Emerging Aboriginal and Torres Strait Islander scientists recognised

December 14, 2018

Bradley Moggridge, Tui Nolan, and Amy Searle are the inaugural recipients of the Australian Academy of Science Aboriginal and Torres Strait Islander Scientist Travelling Research Award.

The award recognises research primarily in the natural sciences by outstanding Aboriginal and Torres Strait Islander PhD students and early- and mid-career scientists. It also supports the expansion and growth of each scientist’s research networks and international knowledge exchange, through visits to relevant international centres of research.

The award is part of the Academy’s national effort to improve diversity and inclusion in the sciences.

The award will allow Mr Moggridge, a PhD candidate at the University of Canberra, to visit New Zealand to learn how Maori culture has incorporated Indigenous knowledge and values into their water management practices.

“I’ll be looking at what advantages they have from some of their Treaty settlements. But also, from a legal point of view, from a cultural point of view, what methodologies they've considered to actually make their management of water benefit their tribe,” said Mr Moggridge.

Mr Tui Nolan, a PhD student at University of Technology Sydney, will use his award to visit the Alan Turing Institute in London, one of the world-leading centres in data science. There he will study computational methods that have applications in public health and education.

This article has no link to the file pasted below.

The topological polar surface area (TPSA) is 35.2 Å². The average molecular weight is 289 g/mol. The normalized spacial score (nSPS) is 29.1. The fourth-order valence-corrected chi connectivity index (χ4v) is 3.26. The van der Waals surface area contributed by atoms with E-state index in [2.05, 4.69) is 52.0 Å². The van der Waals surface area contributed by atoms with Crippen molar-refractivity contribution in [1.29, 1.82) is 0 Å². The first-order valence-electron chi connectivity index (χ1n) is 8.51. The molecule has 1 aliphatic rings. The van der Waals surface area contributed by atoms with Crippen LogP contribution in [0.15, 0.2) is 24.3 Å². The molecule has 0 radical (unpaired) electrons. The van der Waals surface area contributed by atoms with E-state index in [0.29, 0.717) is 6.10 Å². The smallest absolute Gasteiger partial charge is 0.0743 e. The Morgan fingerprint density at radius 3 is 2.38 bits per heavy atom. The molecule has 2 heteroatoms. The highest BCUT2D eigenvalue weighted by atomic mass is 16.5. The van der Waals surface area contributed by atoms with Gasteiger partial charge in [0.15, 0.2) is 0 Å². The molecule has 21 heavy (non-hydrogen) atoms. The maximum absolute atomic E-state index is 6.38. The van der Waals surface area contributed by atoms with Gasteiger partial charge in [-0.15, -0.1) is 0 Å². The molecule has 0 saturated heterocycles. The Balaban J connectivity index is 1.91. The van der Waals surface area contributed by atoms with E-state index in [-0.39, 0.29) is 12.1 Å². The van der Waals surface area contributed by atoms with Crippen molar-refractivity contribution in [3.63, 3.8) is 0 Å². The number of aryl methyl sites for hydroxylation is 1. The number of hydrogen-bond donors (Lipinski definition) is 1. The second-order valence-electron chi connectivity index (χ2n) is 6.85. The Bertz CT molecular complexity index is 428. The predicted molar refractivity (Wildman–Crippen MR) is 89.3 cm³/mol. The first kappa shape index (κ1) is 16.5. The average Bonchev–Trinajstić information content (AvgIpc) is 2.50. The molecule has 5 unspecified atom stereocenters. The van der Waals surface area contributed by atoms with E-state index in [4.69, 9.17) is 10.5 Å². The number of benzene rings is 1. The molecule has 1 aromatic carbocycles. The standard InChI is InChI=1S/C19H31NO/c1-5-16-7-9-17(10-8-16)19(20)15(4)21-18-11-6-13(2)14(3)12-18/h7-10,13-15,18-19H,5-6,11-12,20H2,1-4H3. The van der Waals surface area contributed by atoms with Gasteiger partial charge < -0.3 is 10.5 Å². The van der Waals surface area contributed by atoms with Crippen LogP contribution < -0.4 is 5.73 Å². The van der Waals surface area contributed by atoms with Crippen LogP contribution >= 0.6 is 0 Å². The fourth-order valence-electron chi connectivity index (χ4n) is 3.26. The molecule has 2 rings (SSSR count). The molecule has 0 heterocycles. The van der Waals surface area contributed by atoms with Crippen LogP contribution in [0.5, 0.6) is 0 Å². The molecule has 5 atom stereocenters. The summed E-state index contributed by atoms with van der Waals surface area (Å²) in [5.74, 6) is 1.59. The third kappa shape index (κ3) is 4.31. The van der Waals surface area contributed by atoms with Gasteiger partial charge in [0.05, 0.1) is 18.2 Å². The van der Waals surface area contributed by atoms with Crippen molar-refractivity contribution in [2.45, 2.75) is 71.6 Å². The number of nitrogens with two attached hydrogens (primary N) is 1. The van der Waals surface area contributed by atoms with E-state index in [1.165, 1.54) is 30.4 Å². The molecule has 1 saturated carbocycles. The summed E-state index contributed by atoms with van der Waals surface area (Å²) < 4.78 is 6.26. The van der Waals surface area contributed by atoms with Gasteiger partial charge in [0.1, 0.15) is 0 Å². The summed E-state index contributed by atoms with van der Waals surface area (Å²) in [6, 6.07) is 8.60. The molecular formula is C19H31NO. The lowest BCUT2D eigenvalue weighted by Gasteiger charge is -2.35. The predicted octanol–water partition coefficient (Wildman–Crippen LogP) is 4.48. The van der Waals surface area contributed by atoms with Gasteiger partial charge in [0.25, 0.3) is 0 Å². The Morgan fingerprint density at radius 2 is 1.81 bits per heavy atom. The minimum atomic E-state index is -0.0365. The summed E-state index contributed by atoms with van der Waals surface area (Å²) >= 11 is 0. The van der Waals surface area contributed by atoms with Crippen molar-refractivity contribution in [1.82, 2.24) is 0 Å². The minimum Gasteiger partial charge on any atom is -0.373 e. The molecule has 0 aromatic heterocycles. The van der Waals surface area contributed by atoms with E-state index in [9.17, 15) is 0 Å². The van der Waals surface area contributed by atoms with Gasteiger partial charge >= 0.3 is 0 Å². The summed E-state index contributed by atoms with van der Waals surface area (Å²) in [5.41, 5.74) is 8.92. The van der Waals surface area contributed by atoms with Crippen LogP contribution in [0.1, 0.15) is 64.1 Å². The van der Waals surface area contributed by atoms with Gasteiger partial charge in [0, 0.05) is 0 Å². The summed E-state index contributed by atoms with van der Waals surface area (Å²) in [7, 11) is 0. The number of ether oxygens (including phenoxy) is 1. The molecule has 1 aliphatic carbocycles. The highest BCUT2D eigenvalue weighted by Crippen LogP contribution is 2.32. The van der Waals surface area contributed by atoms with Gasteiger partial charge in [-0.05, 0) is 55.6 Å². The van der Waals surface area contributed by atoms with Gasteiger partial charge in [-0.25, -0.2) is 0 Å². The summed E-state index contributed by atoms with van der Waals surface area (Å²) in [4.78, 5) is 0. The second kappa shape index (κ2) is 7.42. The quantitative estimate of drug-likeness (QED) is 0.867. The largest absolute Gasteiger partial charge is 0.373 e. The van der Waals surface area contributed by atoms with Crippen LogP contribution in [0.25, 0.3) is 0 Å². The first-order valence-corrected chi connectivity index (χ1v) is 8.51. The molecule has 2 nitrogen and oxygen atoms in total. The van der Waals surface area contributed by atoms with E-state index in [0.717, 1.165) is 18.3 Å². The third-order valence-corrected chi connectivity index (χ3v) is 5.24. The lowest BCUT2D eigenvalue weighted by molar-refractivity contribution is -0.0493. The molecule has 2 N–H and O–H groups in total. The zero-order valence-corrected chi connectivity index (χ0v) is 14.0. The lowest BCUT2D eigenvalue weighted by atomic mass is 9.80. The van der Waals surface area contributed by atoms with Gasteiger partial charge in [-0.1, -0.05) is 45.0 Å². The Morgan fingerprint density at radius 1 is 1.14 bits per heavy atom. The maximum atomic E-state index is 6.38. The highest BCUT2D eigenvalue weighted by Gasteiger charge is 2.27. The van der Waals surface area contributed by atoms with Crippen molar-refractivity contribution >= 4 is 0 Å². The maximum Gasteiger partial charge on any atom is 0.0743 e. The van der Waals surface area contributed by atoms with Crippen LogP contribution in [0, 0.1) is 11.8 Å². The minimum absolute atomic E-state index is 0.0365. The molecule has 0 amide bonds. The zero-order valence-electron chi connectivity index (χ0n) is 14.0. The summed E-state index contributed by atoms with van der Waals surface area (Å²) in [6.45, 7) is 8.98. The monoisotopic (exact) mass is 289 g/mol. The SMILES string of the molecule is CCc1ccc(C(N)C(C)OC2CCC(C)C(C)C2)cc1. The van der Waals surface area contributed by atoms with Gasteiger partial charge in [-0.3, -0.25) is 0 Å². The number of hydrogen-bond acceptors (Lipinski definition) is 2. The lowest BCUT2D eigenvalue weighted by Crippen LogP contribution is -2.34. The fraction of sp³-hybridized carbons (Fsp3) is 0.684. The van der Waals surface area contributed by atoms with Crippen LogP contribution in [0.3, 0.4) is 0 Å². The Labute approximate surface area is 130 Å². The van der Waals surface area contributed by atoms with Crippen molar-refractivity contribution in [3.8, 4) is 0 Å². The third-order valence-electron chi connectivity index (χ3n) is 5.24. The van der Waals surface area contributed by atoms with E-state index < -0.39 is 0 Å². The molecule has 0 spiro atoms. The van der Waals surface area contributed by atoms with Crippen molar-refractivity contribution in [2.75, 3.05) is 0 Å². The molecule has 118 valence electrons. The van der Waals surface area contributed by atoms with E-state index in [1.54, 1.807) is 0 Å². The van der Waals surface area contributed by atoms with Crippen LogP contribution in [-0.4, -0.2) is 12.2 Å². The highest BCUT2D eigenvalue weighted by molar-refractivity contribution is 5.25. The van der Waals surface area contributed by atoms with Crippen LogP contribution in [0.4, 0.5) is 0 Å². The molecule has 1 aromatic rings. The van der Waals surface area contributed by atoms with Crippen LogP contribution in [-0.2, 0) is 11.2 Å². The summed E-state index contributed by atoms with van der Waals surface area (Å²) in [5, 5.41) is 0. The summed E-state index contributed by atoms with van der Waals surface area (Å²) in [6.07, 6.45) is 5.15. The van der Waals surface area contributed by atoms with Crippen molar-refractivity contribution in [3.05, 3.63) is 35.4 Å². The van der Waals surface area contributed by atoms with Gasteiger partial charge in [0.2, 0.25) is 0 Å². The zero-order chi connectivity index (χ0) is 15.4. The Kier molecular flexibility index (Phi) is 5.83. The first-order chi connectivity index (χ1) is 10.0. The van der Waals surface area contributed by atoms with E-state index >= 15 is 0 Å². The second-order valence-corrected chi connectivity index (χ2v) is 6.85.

Mr Tui said he has a passion to share what he learns with the next generation of Indigenous scientists.

“Even more than motivation and pride it's really about responsibility. Encouraging the next generation of Indigenous students to study at university,” Mr Nolan said.

Amy Searle, a PhD student at the Baker Heart & Diabetes Institute, is inspired by the impact her work will have for all Australians, especially Indigenous peoples.

“The new therapies that we're developing here might be able to be used in a more rural and remote setting as well. It's reaching Indigenous populations, which is a big driving force for my research,” Ms Searle said.

Amy Searle is unable to take up the research and travel component of her proposal but will be attending Science at the Shine Dome in 2019, the annual signature event of the Academy, where she will meet with internationally acclaimed scientists. All awardees are provided support to attend this event to network and attend the various workshops and activities.

This award recognises research primarily in the natural sciences, but also supports interdisciplinary and socio-cultural research that incorporates the social sciences and humanities. More information about the award.

Image of the Shine Dome in the above video by Stuart LindenmayerCC BY-SA 4.0

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